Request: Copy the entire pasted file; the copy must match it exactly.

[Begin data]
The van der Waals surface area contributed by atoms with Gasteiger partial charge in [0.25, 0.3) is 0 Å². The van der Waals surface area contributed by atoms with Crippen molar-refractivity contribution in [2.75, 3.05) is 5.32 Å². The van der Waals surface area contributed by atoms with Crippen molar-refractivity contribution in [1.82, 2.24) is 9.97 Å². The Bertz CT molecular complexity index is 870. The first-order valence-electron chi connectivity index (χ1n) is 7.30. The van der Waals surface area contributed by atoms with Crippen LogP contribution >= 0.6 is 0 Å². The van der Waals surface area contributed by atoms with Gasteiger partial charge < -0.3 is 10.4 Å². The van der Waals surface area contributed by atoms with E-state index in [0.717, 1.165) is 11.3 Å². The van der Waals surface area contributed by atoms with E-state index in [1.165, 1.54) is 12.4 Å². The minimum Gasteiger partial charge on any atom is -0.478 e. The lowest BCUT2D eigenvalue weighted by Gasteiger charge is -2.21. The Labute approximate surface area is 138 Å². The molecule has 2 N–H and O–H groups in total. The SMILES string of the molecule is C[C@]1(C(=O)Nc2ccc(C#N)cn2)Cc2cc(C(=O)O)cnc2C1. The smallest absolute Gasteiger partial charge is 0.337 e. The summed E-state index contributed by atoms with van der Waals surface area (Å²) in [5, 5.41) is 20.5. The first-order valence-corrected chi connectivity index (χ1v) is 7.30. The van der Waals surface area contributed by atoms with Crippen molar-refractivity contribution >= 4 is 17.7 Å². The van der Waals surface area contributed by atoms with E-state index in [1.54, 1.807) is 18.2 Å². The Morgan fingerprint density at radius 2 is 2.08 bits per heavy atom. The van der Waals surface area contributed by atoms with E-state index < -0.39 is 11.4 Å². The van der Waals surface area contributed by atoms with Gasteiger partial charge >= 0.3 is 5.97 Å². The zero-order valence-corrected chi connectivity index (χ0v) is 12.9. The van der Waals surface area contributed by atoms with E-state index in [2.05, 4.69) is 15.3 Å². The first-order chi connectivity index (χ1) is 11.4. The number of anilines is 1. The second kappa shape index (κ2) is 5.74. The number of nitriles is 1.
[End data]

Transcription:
The van der Waals surface area contributed by atoms with Gasteiger partial charge in [0.25, 0.3) is 0 Å². The van der Waals surface area contributed by atoms with Crippen molar-refractivity contribution in [2.75, 3.05) is 5.32 Å². The van der Waals surface area contributed by atoms with Crippen molar-refractivity contribution in [1.82, 2.24) is 9.97 Å². The Bertz CT molecular complexity index is 870. The first-order valence-electron chi connectivity index (χ1n) is 7.30. The van der Waals surface area contributed by atoms with Crippen LogP contribution >= 0.6 is 0 Å². The van der Waals surface area contributed by atoms with Gasteiger partial charge < -0.3 is 10.4 Å². The van der Waals surface area contributed by atoms with E-state index in [0.717, 1.165) is 11.3 Å². The van der Waals surface area contributed by atoms with E-state index in [1.165, 1.54) is 12.4 Å². The minimum Gasteiger partial charge on any atom is -0.478 e. The lowest BCUT2D eigenvalue weighted by Gasteiger charge is -2.21. The Labute approximate surface area is 138 Å². The molecule has 2 N–H and O–H groups in total. The SMILES string of the molecule is C[C@]1(C(=O)Nc2ccc(C#N)cn2)Cc2cc(C(=O)O)cnc2C1. The smallest absolute Gasteiger partial charge is 0.337 e. The summed E-state index contributed by atoms with van der Waals surface area (Å²) in [5, 5.41) is 20.5. The first-order valence-corrected chi connectivity index (χ1v) is 7.30. The van der Waals surface area contributed by atoms with Crippen molar-refractivity contribution >= 4 is 17.7 Å². The van der Waals surface area contributed by atoms with E-state index in [1.54, 1.807) is 18.2 Å². The Morgan fingerprint density at radius 2 is 2.08 bits per heavy atom. The van der Waals surface area contributed by atoms with E-state index < -0.39 is 11.4 Å². The van der Waals surface area contributed by atoms with Gasteiger partial charge >= 0.3 is 5.97 Å². The zero-order valence-corrected chi connectivity index (χ0v) is 12.9. The van der Waals surface area contributed by atoms with E-state index in [2.05, 4.69) is 15.3 Å². The first-order chi connectivity index (χ1) is 11.4. The number of anilines is 1. The second kappa shape index (κ2) is 5.74. The number of nitriles is 1.